The Works of Susana Case

Susana H. Case has recent work in many journals, including:  Amoskeag, Cider Press Review, Coe Review, Diner, Eclipse, Gulf Stream Magazine, Hawai’i Pacific Review, Iron Horse Literary Review, The Mochila Review, Potomac Review and Slant. Twice nominated for a Pushcart Prize, she is the author of The Scottish Café (Slapering Hol Press, 2002), Hiking The Desert In High Heels (RightHandPointing, 2005), and Anthropologist In Ohio (Main Street Rag Publishing Company, 2005).

All Poems © Susana Case

Anything But Love

Your distraction at the protracted nipples
that just strolled

slowly by our table. My gin martini I’m trying
to drink, this prong

of olives I might poke in your eye.  The proposal
you were nice enough

to bring.  Oh, and a ring, modern jewelry,
which I don’t favor.

The existential dread you give me. Your starched
shirts, never any sweat.

The mirror I bet you stand before to practice
that smile.  

My pile of books, you view as a liability.  
My never being sure

why you’re here, except—for bed.  The different
lie that I’m ready for.  

The trouble I have saying goodbye.

God Helmet

The neurotheologist envisions religious rooms in every home,
alters a snowmobile helmet to create fake
epilepsy, sacred disease,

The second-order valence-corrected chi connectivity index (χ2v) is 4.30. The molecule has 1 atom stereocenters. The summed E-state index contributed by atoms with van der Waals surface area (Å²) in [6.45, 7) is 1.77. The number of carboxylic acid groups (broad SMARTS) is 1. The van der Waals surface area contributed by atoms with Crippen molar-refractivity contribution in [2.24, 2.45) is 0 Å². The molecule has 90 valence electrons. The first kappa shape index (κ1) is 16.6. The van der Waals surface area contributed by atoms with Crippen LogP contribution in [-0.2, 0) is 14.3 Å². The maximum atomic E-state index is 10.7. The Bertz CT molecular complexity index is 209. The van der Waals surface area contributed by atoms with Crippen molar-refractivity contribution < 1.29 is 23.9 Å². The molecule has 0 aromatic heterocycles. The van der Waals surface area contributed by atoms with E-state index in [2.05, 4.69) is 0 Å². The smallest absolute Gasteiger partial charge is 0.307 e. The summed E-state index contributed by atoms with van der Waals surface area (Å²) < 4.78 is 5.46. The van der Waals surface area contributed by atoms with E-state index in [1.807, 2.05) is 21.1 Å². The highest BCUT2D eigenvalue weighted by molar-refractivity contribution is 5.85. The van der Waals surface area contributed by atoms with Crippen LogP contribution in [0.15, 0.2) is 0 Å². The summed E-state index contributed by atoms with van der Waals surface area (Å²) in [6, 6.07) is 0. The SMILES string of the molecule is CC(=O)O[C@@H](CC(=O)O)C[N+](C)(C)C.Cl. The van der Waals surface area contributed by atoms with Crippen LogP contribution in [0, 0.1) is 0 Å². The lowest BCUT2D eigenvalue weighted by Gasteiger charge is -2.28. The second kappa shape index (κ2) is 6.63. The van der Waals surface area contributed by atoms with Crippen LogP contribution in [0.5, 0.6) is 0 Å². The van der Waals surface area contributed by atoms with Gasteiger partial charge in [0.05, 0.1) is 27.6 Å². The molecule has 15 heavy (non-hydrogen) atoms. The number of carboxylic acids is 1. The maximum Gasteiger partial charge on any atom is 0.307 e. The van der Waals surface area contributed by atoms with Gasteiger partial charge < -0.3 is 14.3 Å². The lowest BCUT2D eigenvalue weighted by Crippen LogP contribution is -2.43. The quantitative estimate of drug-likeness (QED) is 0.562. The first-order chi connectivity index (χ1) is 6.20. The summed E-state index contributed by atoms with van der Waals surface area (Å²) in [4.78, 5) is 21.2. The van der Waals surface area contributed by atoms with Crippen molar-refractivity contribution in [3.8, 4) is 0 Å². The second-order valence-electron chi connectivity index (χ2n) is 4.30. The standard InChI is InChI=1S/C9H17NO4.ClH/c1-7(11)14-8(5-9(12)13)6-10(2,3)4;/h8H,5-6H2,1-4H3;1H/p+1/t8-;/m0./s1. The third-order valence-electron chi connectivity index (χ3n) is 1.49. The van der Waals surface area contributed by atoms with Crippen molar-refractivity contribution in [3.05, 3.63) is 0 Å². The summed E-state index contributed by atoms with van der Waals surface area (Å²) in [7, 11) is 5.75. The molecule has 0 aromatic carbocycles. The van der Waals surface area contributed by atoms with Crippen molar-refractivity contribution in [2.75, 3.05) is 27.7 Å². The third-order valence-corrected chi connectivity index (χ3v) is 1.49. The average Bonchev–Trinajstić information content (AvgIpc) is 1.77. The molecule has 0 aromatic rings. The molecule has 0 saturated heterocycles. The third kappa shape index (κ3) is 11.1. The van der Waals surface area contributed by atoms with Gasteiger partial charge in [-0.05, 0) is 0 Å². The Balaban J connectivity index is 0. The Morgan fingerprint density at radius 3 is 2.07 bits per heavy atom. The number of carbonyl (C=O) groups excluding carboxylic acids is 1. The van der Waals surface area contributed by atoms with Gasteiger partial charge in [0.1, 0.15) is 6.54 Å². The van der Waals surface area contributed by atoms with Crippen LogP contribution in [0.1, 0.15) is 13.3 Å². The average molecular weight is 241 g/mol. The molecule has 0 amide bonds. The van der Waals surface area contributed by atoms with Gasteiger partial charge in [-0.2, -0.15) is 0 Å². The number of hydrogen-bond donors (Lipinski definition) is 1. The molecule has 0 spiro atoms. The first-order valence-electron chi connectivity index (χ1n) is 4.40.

through electromagnetic fields.  The helmet’s symmetric
spindling. Excited neurons.  Orgasms
without sex:  transcendental

storm bubble, temporal lobe untempered love.  Light
a cigarette, lessen amino acid in the cingulate
cortex before the final

scalpel, cold as an icicle:  feared ultimate altered state—existential
chemical emptiness. Electricity, its pleasure,
its pain: Nicola Tesla,

celibate genius of alternating current, feared round objects:  pearl
earrings, the number three.  From the helmet,
micro-seizures and God speaks.  

The qualm—if God told me to kill, these sensitive
and mystical subjects fervently agree,
I would do it in his name.

Mind-Body Disconnect

No good, a marriage
made in heaven, no possibility of body

in that loft-like space,
a place without lust, paradise lost.

Mind-body problem:
even when I hate you

I want you—  
both your hands

on my breasts, bisected brain.
I put on a new dress. You say,

nice dress, your breasts look bigger.
I wear that dress all week.  

Images of my brain, on an MRI,
shell of a horseshoe

crab.  Where exactly do free will,
desire, reside—the neurologist doesn’t say,

he looks for electricity.
Unlike him, I’m not a pragmatist.

Let’s remain impervious to reason,
keep the amperes flowing.  I can’t calculate

how often we’ve gotten together.
No empty piazza of heaven here,

this transient earth, just carnal
curves on which I want you dancing.